Some MPs questioned whether a new privacy law was required and therein lies yet another problem - what is privacy, to whom should any such law apply - and to what degree -  and who should decide the parameters?

Any such change to the existing law would need to strike a balance - and one then comes back to the question posed above, namely who will decide that balance?

John Whittingdale raised the point that the law is being made an ass by 'social media' - which begs the question, is his answer a form of censorship? That question is posed as Twitter and some blog hosts are based outside the jurisdiction of the English courts, so how would MPs enforce such a law other than by denying the use of such social media sites- which must then involve a degree of censorship.

If the basic right to freedom of speech is paramount in a free society then surely it cannot be curtailed under any circumstances?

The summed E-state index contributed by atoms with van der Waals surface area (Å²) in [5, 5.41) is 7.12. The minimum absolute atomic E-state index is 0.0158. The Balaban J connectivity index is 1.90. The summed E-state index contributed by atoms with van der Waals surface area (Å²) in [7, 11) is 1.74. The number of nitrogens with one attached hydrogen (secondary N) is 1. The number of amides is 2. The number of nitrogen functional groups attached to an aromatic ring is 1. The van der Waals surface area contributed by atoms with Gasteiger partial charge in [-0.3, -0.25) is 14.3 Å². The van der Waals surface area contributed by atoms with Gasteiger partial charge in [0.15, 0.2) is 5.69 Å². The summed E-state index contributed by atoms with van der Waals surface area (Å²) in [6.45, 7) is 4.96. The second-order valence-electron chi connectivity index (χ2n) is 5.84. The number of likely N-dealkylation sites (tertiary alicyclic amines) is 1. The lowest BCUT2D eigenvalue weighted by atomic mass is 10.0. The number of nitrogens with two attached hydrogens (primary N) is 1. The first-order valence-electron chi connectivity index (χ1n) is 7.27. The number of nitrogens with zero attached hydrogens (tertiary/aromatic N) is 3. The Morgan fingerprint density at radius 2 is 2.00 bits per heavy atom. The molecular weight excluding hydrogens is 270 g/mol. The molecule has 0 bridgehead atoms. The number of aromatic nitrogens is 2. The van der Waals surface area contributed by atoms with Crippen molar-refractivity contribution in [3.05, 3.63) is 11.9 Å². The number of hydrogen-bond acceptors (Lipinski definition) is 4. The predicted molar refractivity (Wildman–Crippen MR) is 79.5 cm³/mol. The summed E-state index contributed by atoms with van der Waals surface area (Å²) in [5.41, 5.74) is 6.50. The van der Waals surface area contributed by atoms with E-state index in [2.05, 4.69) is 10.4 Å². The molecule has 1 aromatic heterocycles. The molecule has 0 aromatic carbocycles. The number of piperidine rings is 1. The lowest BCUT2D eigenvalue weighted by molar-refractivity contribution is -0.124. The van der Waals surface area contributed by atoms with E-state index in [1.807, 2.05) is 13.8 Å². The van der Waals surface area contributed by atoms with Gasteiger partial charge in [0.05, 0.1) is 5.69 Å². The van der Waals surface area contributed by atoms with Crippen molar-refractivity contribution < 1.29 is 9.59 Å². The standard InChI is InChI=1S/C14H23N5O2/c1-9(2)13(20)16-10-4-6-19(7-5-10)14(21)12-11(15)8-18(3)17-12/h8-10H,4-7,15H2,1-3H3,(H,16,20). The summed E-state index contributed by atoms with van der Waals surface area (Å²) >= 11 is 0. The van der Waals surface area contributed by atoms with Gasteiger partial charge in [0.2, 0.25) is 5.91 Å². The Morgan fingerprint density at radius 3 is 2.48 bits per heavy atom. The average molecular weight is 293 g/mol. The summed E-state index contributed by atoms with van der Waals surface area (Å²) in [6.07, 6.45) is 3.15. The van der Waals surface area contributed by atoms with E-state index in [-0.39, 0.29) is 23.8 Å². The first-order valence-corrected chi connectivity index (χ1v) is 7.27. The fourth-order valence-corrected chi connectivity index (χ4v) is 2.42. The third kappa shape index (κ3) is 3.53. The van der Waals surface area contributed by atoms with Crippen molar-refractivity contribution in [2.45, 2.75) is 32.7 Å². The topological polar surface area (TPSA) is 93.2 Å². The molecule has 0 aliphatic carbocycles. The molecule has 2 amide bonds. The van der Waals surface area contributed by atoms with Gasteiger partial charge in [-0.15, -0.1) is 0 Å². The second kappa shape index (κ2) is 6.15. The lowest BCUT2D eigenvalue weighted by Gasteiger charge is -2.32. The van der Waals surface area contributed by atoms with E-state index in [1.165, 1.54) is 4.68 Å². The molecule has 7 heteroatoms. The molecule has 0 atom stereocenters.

The matter of Giggs being outed in Scotland was raised by one MP and Grieve admitted that English courts could not do a damn thing about that as Scotland was not answerable to the rulings of English courts. Therefore does it not follow that if the government cannot alter what is published in Scotland, it must follow they cannot do anything about what is published on printed matter that is produced using a publishing outlet that is outside English jurisdiction?

If the press has a right to report on the proceedings of parliament, how can they be held to be breaking an injunction if the information contained within that injunction is then released within the confines of the HoC?

Bearing in mind that MPs are supposed to reflect the views of their constituents, how can they support a law that does not have what is perceived to be public support? Oh, wait, EU membership........?

Returning to the subject of balance, one has to ask which is the more important - the privacy of a husband who attempts to ban the publication of his infidelity, presumably to hide the fact from his wife; or freedom for all to see the draconian restrictions imposed by social workers of local authorities on parents whose children may well have been taken into care in order to meet targets?